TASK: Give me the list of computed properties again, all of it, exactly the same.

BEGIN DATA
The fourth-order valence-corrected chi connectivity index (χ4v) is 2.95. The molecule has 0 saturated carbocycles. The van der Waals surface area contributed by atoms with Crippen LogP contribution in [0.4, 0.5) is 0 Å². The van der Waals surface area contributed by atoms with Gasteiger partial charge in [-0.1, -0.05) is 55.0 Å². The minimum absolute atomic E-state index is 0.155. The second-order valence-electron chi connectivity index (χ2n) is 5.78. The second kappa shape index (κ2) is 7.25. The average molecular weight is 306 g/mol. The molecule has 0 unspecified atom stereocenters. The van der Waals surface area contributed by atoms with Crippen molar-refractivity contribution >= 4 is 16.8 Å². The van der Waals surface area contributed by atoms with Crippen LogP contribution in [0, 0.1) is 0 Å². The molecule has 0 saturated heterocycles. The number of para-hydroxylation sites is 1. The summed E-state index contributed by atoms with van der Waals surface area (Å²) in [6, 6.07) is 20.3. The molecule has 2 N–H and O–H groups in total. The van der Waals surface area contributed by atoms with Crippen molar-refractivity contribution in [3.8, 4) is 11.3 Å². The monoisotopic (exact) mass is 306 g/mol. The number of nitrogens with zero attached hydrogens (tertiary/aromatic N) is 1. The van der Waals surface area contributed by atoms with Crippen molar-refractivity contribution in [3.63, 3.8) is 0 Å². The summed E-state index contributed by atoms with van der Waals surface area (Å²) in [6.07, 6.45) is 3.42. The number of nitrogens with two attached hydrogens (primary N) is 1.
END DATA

The fourth-order valence-corrected chi connectivity index (χ4v) is 2.95. The molecule has 0 saturated carbocycles. The van der Waals surface area contributed by atoms with Crippen LogP contribution in [0.4, 0.5) is 0 Å². The van der Waals surface area contributed by atoms with Gasteiger partial charge in [-0.1, -0.05) is 55.0 Å². The minimum absolute atomic E-state index is 0.155. The second-order valence-electron chi connectivity index (χ2n) is 5.78. The second kappa shape index (κ2) is 7.25. The average molecular weight is 306 g/mol. The molecule has 0 unspecified atom stereocenters. The van der Waals surface area contributed by atoms with Crippen molar-refractivity contribution >= 4 is 16.8 Å². The van der Waals surface area contributed by atoms with Crippen LogP contribution in [0, 0.1) is 0 Å². The molecule has 0 saturated heterocycles. The number of para-hydroxylation sites is 1. The summed E-state index contributed by atoms with van der Waals surface area (Å²) in [6, 6.07) is 20.3. The molecule has 2 N–H and O–H groups in total. The van der Waals surface area contributed by atoms with Crippen molar-refractivity contribution in [3.8, 4) is 11.3 Å². The monoisotopic (exact) mass is 306 g/mol. The number of nitrogens with zero attached hydrogens (tertiary/aromatic N) is 1. The van der Waals surface area contributed by atoms with Crippen molar-refractivity contribution in [3.63, 3.8) is 0 Å². The summed E-state index contributed by atoms with van der Waals surface area (Å²) in [6.07, 6.45) is 3.42. The number of nitrogens with two attached hydrogens (primary N) is 1.